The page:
Well of course railcards cost you money- you have to buy them in the first place. However, most people purchase a railcard because they believe they will save money by dint of cheaper fares if they do so. A fair assumption to make given the concept of railcards. However, it has come to our money-saving attention that using a railcard in certain situations could actually end up costing almost twice as much as it should do.
Imagine you live in Birmingham. It’s lovely and full of friendly, regionally accented people. There are great shops and at least one quite good football team. Everyone’s happy. Say you have to leave lovely Birmingham and go to that London. You might buy a train ticket to whisk you from Birmingham New Street to London Euston in a mere hour and some change. Good job we’ve got HS2 coming to speed things up around here.
Anyway, say you don’t actually live at New Street station, and so have to get a connecting train in. A connecting train that costs, say, £6.75 return for an adult and a child. You might think it would be easier and less hassle to just buy your connecting ticket at the same time as your expensive trip to London. Sometimes it even costs the same, saving savvy travellers that £6.75.
If we don’t have a railcard, the sums are easy. Without a railcard, the cost of the connected journey on a weekday morning (next week) for one adult and one child is £132. Without the connecting train in, the cost falls to £125.25. You haven’t saved the cost of your connecting train in, but you are only paying £6.75 extra- the cost of the two connecting train tickets.
Now add a railcard. The fare is considerably cheaper, with the full journey costing £74.80. That’s a saving of 44%. That’s even better than the advertised third off. Great money saving.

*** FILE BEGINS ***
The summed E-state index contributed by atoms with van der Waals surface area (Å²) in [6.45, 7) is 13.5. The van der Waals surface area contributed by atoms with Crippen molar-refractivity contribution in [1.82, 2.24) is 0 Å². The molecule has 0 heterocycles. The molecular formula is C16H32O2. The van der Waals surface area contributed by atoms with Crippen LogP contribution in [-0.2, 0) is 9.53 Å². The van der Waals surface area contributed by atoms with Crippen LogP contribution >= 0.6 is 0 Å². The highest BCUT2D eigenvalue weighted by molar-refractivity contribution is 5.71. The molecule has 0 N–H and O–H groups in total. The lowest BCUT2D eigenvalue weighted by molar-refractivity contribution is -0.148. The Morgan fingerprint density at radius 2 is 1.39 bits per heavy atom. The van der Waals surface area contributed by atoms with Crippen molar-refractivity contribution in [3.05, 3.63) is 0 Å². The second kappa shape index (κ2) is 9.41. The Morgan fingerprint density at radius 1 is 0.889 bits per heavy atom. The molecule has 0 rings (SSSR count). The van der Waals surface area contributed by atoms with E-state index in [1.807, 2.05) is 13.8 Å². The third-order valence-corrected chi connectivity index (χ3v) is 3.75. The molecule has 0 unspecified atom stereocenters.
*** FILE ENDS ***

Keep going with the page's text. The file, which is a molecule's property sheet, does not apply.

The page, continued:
However, if you remove the connecting train, the price for one adult and one child from Birmingham New Street to London, on the exact same trains is only £37.80. That’s £37 cheaper. Even if you deduct the cost of paying for the connecting train separately, that’s still a £30.25 additional saving. The journey from Birmingham to London now costs just 30% of the standard advance price. Now that is a great saving, and at the ‘cost’ of the hassle of buying a connecting ticket at the local station.
Of course, advance tickets (even 1 day advance) are normally cheaper than standard on-the-day fares, and you can book online (from a website that doesn’t charge card or booking fees) and claim cashback too.
While we have heard of split journey pricing before (i.e buying a ticket from Birmingham to Milton Keynes, and then one from Milton Keynes to London), we have not come across this type of penalty pricing for connecting trains before. The images are taken from Virgin Trains website, but the same prices show up on any ticket comparison site. Definitely worth knowing.
In this Yewtree-tastic world we live in, we’d like to imagine that we’ve come a long way from the groping, grasping, heavy breathing sexism of yore. But Virgin Trains seems to think that the women who work for them are Barbara Windsor in Carry On Camping, more than happy to show off their bras while Bernard Bresslaw says ‘corrr.’
The latest uniforms for Virgin’s female train staff feature short, skimpy red blouses that are almost see through. As a result, employees have been complaining that unless they wear a red bra, their underwear is clearly visible through the material.
Now, if you’ve ever met a woman, you know she’s got about 3 bras – a black one, a manky grey/once-white one and a fancy one for when she wants a shag. So Virgin’s Business Support (GEDDIT?) department has offered employees a £20 voucher to buy a new bra.
Its director, Andy Cross, who sounds like Mr Grace from Are You Being Served said: “It’s important that our people feel comfortable and so we will be issuing vouchers in the next few days for ladies to buy undergarments to wear under their blouses.’